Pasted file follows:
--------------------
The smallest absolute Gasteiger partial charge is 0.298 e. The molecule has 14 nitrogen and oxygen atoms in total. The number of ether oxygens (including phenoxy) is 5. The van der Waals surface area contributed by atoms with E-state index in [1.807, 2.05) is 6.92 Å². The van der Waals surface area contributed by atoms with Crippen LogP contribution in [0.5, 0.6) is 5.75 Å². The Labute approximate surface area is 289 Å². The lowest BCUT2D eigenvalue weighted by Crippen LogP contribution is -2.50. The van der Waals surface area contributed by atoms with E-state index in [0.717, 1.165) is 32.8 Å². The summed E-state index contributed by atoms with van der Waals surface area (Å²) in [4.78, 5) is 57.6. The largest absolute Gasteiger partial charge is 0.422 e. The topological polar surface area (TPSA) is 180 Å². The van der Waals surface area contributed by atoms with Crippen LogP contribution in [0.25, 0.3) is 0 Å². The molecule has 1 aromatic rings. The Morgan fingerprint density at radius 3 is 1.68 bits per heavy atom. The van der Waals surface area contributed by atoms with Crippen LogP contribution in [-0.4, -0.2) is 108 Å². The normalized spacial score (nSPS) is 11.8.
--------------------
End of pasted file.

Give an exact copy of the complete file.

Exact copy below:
The smallest absolute Gasteiger partial charge is 0.298 e. The molecule has 14 nitrogen and oxygen atoms in total. The number of ether oxygens (including phenoxy) is 5. The van der Waals surface area contributed by atoms with E-state index in [1.807, 2.05) is 6.92 Å². The van der Waals surface area contributed by atoms with Crippen LogP contribution in [0.5, 0.6) is 5.75 Å². The Labute approximate surface area is 289 Å². The lowest BCUT2D eigenvalue weighted by Crippen LogP contribution is -2.50. The van der Waals surface area contributed by atoms with E-state index in [0.717, 1.165) is 32.8 Å². The summed E-state index contributed by atoms with van der Waals surface area (Å²) in [4.78, 5) is 57.6. The largest absolute Gasteiger partial charge is 0.422 e. The topological polar surface area (TPSA) is 180 Å². The van der Waals surface area contributed by atoms with Crippen LogP contribution in [0.25, 0.3) is 0 Å². The molecule has 1 aromatic rings. The Morgan fingerprint density at radius 3 is 1.68 bits per heavy atom. The van der Waals surface area contributed by atoms with Crippen LogP contribution in [-0.4, -0.2) is 108 Å². The normalized spacial score (nSPS) is 11.8.